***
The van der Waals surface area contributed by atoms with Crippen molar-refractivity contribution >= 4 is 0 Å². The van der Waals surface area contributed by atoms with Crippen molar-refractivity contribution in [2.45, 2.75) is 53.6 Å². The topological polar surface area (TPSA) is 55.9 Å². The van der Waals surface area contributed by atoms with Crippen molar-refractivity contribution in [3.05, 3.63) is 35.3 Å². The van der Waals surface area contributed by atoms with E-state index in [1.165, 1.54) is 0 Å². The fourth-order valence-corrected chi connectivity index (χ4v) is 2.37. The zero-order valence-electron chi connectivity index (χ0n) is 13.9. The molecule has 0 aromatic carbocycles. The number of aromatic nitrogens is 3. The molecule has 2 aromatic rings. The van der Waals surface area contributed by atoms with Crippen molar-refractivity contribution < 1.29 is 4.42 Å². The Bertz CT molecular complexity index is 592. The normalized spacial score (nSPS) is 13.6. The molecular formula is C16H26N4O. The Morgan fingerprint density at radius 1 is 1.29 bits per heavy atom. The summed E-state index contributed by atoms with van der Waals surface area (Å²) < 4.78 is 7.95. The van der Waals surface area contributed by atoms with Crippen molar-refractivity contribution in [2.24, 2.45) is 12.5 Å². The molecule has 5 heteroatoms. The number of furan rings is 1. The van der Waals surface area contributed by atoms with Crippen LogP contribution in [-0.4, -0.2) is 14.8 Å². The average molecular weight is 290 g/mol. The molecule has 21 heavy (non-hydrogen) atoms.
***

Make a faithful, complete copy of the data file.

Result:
The van der Waals surface area contributed by atoms with Crippen molar-refractivity contribution >= 4 is 0 Å². The van der Waals surface area contributed by atoms with Crippen molar-refractivity contribution in [2.45, 2.75) is 53.6 Å². The topological polar surface area (TPSA) is 55.9 Å². The van der Waals surface area contributed by atoms with Crippen molar-refractivity contribution in [3.05, 3.63) is 35.3 Å². The van der Waals surface area contributed by atoms with E-state index in [1.165, 1.54) is 0 Å². The fourth-order valence-corrected chi connectivity index (χ4v) is 2.37. The zero-order valence-electron chi connectivity index (χ0n) is 13.9. The molecule has 0 aromatic carbocycles. The number of aromatic nitrogens is 3. The molecule has 2 aromatic rings. The van der Waals surface area contributed by atoms with Crippen molar-refractivity contribution < 1.29 is 4.42 Å². The Bertz CT molecular complexity index is 592. The normalized spacial score (nSPS) is 13.6. The molecular formula is C16H26N4O. The Morgan fingerprint density at radius 1 is 1.29 bits per heavy atom. The summed E-state index contributed by atoms with van der Waals surface area (Å²) < 4.78 is 7.95. The van der Waals surface area contributed by atoms with Crippen molar-refractivity contribution in [2.24, 2.45) is 12.5 Å². The molecule has 5 heteroatoms. The number of furan rings is 1. The van der Waals surface area contributed by atoms with Crippen LogP contribution in [-0.4, -0.2) is 14.8 Å². The average molecular weight is 290 g/mol. The molecule has 21 heavy (non-hydrogen) atoms.